February 5, 2015

A Thinking Valentine

Categories: DivorceMental Health

453604591Rather than celebrating this Valentine’s day by sending your soon to be ex an envelope full of glitter why not give yourself a gift; something to help you on your way to your new future.

David Burns’ book: Feeling Good: The New Mood Therapy explores ways our internal monologue determines how we experience events, how we feel about ourselves, others and the world around us. And as Mr. Burns explains, there are 10 common things we do to sabotage our self-talk.

1. We forget that the world is full of shades of grey

When we fall into the habit of dividing the world into two categories (black and white, good and bad, all or nothing) we limit our options and may miss opportunities when they come our way.

2. We overgeneralize

It is far to easy to extrapolate from a past event and let it determine our future outcomes. It helps to remember for every incident there are specifics that apply only to that situation and not to the entirety of our lives.

3. We are often blind to the positive

Our subconscious has a way of latching on to the bad rather than the good in our lives (it’s a survival trait – our brains evolved to be far more impressed by the tiger lurking in the tall grass than by the fruit hanging from the trees). Unfortunately, by forgetting the positive, we develop unrealistic expectations about the current situation whereas having a balanced outlook by incorporating both the positive and the negative tempers our outlook and often can produce better results than we expect.

4. We assume we can read minds

It’s not logical, but on the rare occasion we think we know what someone else is thinking. Making inferences is natural, but the problem is inferences aren’t always based on reality; they’re just guesses and there’s no guarantee that they’re accurate guesses at that.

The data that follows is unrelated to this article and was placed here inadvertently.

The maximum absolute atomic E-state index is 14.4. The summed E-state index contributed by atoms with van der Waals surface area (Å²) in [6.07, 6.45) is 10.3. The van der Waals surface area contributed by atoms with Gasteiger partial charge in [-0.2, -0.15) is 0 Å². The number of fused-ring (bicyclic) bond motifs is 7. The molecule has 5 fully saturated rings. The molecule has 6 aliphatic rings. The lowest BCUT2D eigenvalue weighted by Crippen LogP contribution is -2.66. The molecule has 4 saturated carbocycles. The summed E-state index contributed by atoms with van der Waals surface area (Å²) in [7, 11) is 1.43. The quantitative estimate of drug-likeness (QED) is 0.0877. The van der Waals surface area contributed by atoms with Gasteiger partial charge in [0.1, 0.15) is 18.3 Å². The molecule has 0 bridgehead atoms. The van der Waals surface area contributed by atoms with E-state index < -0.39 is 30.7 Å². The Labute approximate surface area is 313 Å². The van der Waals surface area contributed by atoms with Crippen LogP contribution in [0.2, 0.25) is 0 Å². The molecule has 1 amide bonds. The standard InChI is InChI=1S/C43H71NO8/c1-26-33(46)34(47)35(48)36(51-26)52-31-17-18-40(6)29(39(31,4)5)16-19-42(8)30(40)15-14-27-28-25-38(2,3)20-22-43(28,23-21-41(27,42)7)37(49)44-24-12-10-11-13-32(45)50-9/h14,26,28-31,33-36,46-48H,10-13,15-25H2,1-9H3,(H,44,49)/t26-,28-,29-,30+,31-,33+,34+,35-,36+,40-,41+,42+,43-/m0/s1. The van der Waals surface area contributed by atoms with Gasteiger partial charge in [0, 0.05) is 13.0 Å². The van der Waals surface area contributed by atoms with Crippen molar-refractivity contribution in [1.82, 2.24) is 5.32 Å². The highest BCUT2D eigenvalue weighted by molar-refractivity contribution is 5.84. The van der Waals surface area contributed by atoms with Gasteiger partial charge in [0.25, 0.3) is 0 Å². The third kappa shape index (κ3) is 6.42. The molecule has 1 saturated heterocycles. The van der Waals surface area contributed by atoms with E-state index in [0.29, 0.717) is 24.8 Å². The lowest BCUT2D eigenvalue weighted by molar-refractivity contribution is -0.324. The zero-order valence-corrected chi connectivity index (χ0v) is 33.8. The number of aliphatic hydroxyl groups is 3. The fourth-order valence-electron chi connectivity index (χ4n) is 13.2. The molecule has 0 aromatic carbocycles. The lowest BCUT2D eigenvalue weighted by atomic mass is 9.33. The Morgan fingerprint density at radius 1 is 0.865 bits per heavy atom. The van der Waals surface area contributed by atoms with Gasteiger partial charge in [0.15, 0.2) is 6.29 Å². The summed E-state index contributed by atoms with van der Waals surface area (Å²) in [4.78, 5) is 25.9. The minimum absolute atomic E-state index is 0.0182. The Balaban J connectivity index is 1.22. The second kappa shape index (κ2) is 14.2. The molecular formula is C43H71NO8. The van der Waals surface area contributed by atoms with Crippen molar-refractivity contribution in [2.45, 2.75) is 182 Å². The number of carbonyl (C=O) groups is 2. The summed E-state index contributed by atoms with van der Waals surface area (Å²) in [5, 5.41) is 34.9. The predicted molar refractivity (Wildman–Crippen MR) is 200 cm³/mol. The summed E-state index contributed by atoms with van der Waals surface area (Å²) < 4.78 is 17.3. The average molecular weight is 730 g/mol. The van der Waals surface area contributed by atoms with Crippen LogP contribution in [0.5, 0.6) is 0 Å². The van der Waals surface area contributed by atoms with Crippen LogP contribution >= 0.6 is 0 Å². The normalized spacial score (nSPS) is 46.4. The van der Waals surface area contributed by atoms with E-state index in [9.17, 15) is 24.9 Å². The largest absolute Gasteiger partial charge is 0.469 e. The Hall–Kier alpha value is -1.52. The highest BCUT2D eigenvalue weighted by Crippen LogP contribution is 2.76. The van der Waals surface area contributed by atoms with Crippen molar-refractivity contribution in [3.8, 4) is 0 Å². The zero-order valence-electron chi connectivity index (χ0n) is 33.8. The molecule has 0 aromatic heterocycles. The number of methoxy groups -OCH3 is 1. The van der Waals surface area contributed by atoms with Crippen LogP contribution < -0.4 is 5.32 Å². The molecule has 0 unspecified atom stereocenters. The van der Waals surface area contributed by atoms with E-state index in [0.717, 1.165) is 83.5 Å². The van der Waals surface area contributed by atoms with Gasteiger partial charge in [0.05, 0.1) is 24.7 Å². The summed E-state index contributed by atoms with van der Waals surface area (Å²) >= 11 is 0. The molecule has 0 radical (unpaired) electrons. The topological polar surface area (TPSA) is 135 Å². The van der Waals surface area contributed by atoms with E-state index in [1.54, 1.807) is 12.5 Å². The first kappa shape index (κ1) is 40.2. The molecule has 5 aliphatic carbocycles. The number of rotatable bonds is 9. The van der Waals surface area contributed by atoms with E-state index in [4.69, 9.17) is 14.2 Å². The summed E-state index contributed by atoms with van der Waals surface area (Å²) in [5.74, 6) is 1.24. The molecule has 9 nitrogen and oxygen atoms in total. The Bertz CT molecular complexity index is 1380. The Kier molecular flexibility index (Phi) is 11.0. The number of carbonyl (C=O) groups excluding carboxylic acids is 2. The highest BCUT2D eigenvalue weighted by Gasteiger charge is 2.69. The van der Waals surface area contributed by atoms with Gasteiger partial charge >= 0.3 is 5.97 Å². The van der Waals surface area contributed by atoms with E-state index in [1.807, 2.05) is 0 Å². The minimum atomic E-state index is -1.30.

5. We think things are worse than they really are

It’s easy to get swept away in drama and catastrophes are about as dramatic as things can get (or so network news would have us believe). The thing is we often jump to dire conclusions without any evidence that what we are facing is actually catastrophic. Once again, taking a balanced approach and maintaining an awareness that there are many possible outcomes for each situation we find ourselves in can really reduce those stress levels.

6. We tend to let our emotions do our thinking for us

The problem with emotions is that they are not always rooted in reality. While our emotions are very real to us, they tend to put a damper on operating from our highest rational self.

7. We tend to categorize when we should be thinking

We spend our lives putting things into categories (there are things we like to eat, people we admire, places we like to visit, etc). The problem comes when these categories and the associated labels are based on single incidents – that guy who cut you off in traffic becomes a “loser” based on a single event, but when we rely on categories when we should be thinking, we may miss seeing opportunities.

8. We like to predict the future

At one time or another, we’ve all tried our hand at fortune telling – there’s no reason to go on a diet; I’ll just gain the weight back. The problem with self-prophecy is that it becomes self-fulfilling all too easily. We are the final arbitrators of our destiny and when we predict doom and gloom for ourselves, that’s often what we find ourselves working toward.

9. We want to believe the world resolves around us

When stress builds and emotions get hot, it’s easy to personalize things. Thing is, when we take a step back and consider that there may be other factors that may be influencing the situation, we end up seeing the bigger picture – it’s not that our friend no longer likes us; it’s just that they’re just having a really bad day.

10. We tend to measure ourselves against others

We all march on our own path through life and everyone’s path to the future is unique, and when we make comparisons between ourselves and others we aren’t doing ourselves any favors.


Bruce Cameron
Attorney, Cameron Law, PLLC

Bruce Cameron, JD, MS is a second career attorney, practicing Quaker, and advocate for small town law practices. His solo practice focuses exclusively on collaborative law and mediation with just a soupçon of estate planning for excitement. Bruce believes that alternative dispute resolution mechanisms, like collaborative law and mediation, are powerful positive means to reduce the destructive conflict typical of litigation. He has found that a little peacemaking tends to produce better outcomes for his clients. Learn more at www.CameronLawPllc.com

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